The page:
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Amazon Workers Went to Jeff Bezos’ $165 Million Mansion to Ask For a $2 Raise



Former Amazon workers and labor activists held a rally at Amazon CEO and founder Jeff Bezos’ $165 million mansion in Beverly Hills on Sunday, demanding higher wages, better benefits, and increased safety precautions at Amazon warehouses to keep workers safe from coronavirus.

Around 100 people gathered at Will Rogers Memorial Park and then marched to Bezos’ home, which he purchased earlier this year from record executive David Geffen. The protest was organized by the Congress of Essential Workers, which was founded by former Amazon worker Christian Smalls. 

Smalls was fired by Amazon in March after publicly speaking out and organizing protests at the JFK8 warehouse on Staten Island where he works. Amazon has claimed he was terminated because he violated a company-imposed quarantine, though a leaked memo written by Amazon general counsel David Zapolsky described Smalls, a Black man, as “not smart or articulate,” and said the company should focus its anti-union PR efforts on making Smalls the face of unionization efforts.

“Cancel your Prime, stand in solidarity with the workers,” Smalls said during the rally. “You don’t need Jeff Bezos. He needs us. We made him the richest man in the world.” Amazon didn’t immediately respond to an email from VICE News requesting comment on the protest.

The demonstrators’ demands included free childcare and healthcare for all employees, company shares for workers, a $30 minimum starting wage for workers, and the closure and sanitation of buildings with COVID-19 outbreaks. They also demanded the reinstatement of $2 per hour hazard pay for employees until the end of the pandemic, which the company ended in June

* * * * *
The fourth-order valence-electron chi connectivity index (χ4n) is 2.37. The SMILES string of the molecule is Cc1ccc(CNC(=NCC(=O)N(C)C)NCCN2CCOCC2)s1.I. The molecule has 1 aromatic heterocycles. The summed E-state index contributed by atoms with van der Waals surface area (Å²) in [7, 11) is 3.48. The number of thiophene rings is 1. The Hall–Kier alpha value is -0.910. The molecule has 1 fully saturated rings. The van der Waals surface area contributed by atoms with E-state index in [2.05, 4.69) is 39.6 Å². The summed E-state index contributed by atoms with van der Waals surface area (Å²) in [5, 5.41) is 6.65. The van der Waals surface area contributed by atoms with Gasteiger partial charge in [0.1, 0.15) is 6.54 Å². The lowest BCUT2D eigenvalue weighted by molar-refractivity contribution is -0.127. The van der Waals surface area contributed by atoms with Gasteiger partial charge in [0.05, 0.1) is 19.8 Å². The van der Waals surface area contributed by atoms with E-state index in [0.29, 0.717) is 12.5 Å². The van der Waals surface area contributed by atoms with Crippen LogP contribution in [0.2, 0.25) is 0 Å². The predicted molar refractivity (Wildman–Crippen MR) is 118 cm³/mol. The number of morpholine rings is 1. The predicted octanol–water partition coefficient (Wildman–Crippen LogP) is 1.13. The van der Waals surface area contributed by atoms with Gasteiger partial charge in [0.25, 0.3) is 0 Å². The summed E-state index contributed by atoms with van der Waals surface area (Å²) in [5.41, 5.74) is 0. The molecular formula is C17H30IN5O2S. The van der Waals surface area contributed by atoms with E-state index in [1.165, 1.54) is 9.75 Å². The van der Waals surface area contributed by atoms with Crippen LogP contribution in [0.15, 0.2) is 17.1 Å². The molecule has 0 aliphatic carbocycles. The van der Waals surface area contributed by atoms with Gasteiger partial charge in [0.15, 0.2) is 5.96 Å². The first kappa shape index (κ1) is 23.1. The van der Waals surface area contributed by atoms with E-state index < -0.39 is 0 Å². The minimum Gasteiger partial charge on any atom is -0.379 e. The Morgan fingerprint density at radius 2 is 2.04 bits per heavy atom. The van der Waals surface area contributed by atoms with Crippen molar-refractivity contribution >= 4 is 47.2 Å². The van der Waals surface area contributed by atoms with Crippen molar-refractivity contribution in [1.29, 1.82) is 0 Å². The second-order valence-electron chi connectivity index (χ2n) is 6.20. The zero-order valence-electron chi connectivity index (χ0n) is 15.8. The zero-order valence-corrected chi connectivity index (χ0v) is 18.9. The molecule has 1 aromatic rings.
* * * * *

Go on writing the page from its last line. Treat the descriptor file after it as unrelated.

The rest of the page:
The Congress of Essential Workers also called for a wealth tax of at least 1%, with the revenue distributed to the “to fund the urban communities and organizations that the employers are invested in.”

“We demand that Jeff Bezos and the rest of the billionaire class pay their fair share to deal with the climate crisis,” the Congress of Essential Workers said in a release. “We are calling for a decent living wage of $30/hour minimum for all Amazon employees, Medicare and childcare for all, and the right to unionize without fear of retaliation. These are just a few of the issues that we feel billionaires like Jeff Bezos, who makes nearly $4,000 a second, can absolutely help relieve or resolve.” 

Demonstrators also held a moment of silence for Amazon workers who had died of COVID-19. Last week the company finally disclosed that more than 19,000 Amazon workers had tested positive since the beginning of the pandemic, though they didn’t disclose the number of deaths within the company’s workforce. Amazon confirmed to NBC News last week that at least 10 Amazon workers have died of COVID-19. 

Cover: Twitter/Eric Levai


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EU border agency ‘involved in illegal pushbacks’ of migrant boats



Media investigation reveals ‘senior Frontex officials know about illegal practices by Greek border guards’.

Europe’s border security agency Frontex has been involved in several illegal “pushbacks” of migrants and refugees crossing the Aegean Sea from Turkey to Greece, a media investigation has revealed.

The investigation shows “senior Frontex officials know about illegal practices by Greek border guards – and that some of them are themselves implicated in pushbacks”, Germany’s Der Spiegel said on its website.

Also known as refoulements, “pushbacks” are incidents where refugees or migrants are illegally returned across a border to a country where they could face persecution.

Journalists say they have uncovered six cases since April when Frontex units did nothing to stop refugee boats in Greek waters being returned towards Turkey.

A video from a June incident shows a Frontex boat blocking one with refugees on it. A later shot from the same encounter shows it racing across the bow of the boat before leaving the area.

German public broadcaster ARD, journalist collective Lighthouse Reports, investigative platform Bellingcat and Japanese broadcaster TV Asahi were involved in the investigation alongside Der Spiegel.

The journalists say they compared “dozens” of videos, also checking satellite imagery and eyewitness accounts from refugees, migrants and Frontex workers.